Two/Three-step Chance Experiments and Independence (10)
Describe the results of two- and three-step chance experiments, both with and without replacements, assign probabilities to outcomes and determine probabilities of events. Investigate the concept of independence(ACMSP246)
LO: To construct a two/three-step experiment and assign probabilities.
How to construct an experiment
The definition of with and without replacement
Probability is a scale from 0 to 1.
Determine the probability of events.
The definition of independent and dependent events.
that the probability of events can be calculated due to it’s circumstances.
I can construct a sample space for a two/three-step chance experiment and assign probabilities.
Independent events are events that are not affected by previous events. For example, if I’m flipping a coin, it has nothing to do with the outcome of rolling a die. If I go to McDonalds and order a burger, it has no influence over what drink I choose to order.
For example, if you flip a coin, it has a probability of 0.5 for landing heads.
To get the probability of landing 2 heads, you just multiply the probability of landing heads twice. (0.5 x 0.5) = 0.25 or 1/4.
To get the probability of landing 3 heads, you just multiply the probability of landing heads three times. (0.5 x 0.5 x 0.5) = 0.125 or 1/8.
Dependent events are opposite to independent events and that they are affected by previous events.
For example, if you take a marble out of a bag, the probability changes based on the results of the first result.
The probability of drawing a blue marble in the first instance is 2 out of 5 or (0.4). Now there can be two possible outcomes, you could draw a red marble, which would then give you a 2 in 4 chance of drawing a blue marble in the second instance. Or you could have drawn a blue marble in the first instance which would leave you with a 1 in 4 chance of drawing a blue marble in the second instance.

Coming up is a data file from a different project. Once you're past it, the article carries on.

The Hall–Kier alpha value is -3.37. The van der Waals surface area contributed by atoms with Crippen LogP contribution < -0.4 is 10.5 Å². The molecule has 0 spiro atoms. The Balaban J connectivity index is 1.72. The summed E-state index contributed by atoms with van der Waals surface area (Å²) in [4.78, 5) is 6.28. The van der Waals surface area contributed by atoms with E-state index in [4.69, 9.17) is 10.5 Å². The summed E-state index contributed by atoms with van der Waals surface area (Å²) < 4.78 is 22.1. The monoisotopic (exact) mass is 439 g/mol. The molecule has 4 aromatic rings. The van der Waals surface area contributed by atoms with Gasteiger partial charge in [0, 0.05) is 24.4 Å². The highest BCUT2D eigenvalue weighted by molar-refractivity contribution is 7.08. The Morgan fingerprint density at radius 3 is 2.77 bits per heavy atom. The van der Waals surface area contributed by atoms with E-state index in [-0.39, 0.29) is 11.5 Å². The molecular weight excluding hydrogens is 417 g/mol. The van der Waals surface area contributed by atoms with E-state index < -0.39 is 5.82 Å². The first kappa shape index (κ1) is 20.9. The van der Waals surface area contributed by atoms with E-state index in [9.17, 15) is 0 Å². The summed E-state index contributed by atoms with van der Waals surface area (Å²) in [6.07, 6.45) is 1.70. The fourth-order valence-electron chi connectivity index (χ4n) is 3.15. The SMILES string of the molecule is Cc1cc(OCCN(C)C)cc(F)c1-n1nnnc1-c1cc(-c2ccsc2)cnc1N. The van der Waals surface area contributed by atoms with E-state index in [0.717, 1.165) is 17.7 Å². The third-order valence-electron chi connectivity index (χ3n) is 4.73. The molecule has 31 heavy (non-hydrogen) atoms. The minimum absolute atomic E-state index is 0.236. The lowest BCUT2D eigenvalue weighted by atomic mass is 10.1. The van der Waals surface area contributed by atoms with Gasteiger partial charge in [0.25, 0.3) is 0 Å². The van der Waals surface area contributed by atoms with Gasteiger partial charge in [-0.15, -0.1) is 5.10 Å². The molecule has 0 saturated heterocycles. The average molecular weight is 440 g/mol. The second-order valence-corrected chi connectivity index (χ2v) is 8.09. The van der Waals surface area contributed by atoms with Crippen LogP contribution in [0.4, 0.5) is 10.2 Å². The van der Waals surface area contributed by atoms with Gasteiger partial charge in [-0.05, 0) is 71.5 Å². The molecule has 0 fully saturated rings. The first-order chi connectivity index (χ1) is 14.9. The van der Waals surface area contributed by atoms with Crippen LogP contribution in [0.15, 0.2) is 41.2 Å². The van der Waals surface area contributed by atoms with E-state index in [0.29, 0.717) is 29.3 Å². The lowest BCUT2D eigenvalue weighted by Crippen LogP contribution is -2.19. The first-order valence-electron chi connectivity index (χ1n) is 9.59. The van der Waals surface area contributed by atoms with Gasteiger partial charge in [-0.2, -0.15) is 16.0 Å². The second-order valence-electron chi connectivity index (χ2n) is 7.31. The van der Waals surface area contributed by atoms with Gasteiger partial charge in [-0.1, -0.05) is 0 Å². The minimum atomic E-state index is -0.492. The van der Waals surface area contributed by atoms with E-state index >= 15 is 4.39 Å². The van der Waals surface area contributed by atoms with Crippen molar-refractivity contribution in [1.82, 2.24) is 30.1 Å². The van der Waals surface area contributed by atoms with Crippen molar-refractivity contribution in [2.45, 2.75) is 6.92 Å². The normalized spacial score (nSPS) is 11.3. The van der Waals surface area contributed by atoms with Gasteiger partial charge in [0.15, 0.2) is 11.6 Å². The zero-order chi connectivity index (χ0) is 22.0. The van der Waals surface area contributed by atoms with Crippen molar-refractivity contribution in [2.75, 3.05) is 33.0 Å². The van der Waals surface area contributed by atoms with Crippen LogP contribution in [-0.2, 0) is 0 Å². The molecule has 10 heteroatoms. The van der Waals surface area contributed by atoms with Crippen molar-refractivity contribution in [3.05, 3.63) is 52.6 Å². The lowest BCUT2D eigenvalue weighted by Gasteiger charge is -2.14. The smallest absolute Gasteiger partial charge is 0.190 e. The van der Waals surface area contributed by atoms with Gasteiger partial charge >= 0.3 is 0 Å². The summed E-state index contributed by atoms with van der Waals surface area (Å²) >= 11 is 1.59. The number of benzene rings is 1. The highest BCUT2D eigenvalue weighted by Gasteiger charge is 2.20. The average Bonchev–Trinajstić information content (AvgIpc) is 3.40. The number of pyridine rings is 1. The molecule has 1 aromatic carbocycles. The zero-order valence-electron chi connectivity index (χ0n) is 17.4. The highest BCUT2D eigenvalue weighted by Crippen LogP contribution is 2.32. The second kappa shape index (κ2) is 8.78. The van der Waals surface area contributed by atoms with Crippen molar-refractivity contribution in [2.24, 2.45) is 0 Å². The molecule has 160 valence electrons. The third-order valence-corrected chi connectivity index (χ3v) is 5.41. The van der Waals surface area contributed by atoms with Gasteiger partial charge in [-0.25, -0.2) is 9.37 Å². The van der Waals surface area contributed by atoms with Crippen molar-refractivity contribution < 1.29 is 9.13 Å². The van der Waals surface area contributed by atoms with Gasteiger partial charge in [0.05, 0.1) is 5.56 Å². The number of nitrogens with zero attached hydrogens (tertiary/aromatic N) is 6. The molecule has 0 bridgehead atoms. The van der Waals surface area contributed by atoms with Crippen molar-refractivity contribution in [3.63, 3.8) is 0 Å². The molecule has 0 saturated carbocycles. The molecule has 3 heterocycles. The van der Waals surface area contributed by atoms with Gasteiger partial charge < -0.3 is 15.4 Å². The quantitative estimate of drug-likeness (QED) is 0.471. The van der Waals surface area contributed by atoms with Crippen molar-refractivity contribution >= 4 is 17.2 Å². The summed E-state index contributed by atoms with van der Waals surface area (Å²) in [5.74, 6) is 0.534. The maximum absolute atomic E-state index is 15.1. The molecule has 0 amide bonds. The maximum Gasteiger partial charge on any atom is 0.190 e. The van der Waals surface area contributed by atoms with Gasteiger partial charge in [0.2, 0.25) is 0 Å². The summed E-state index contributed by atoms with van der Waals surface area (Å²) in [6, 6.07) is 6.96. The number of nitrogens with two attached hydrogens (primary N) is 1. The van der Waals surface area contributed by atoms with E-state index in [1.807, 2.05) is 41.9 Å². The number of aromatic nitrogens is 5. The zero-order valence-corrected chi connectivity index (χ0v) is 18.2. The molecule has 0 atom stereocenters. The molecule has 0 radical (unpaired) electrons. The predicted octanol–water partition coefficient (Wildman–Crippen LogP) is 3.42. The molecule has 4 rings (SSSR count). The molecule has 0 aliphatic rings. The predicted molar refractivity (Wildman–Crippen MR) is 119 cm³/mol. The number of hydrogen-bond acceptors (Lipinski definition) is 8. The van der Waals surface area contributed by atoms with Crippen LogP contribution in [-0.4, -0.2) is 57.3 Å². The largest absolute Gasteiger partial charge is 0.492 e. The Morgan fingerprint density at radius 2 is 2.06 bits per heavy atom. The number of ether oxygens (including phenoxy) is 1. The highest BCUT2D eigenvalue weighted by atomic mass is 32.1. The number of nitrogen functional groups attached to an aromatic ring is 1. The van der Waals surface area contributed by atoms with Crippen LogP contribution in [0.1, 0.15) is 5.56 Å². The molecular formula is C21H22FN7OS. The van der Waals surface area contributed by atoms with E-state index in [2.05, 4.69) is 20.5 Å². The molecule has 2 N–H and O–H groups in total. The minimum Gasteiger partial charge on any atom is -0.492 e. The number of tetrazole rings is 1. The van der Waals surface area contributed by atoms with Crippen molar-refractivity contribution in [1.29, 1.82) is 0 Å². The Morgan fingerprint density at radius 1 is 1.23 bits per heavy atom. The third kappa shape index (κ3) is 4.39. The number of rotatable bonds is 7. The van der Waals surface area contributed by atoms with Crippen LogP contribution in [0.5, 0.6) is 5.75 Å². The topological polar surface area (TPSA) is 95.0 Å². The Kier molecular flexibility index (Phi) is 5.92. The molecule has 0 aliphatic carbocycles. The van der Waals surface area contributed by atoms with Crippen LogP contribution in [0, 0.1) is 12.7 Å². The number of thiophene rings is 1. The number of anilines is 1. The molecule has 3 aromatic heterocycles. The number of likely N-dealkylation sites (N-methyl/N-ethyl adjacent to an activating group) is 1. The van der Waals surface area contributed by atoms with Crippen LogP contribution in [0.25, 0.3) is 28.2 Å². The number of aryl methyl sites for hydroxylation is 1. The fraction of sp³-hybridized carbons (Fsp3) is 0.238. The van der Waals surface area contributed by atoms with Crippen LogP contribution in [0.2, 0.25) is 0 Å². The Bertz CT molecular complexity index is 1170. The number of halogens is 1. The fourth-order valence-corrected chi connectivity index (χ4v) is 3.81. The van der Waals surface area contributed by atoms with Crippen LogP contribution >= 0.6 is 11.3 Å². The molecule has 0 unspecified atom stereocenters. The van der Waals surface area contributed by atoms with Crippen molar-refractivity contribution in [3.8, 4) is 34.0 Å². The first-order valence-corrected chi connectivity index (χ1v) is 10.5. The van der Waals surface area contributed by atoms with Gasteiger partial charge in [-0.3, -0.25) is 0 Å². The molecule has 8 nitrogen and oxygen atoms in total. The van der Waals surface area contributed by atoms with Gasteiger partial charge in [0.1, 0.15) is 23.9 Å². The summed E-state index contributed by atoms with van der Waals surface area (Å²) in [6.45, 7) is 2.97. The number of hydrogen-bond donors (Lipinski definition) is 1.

So with dependent events, the outcome of the first event changes the chances or probability of the second event. Another way of thinking about it is that the probability or chance of the second event depends on the outcome of the first event.
Tree diagrams can also be used to help figure out the probability of events because it can be used to map out all of the possible combinations for the outcomes of the events.
If you look at the tree diagram, there is only 1 (HHH) out of a possible 8 outcomes, hence the probability of landing 3 consecutive heads is 1/8.
Tree diagrams can once again be used to help figure out the probability of events in both independent and dependent situations.
What are the chances of drawing 2 blue marbles? There’s a 2/5 chance (0.4) in the first instance, and a 1/4 (0.25) in the second instance. Once again we multiply the probabilities 1/10 (0.1) or 10% chance of drawing 2 blue marbles.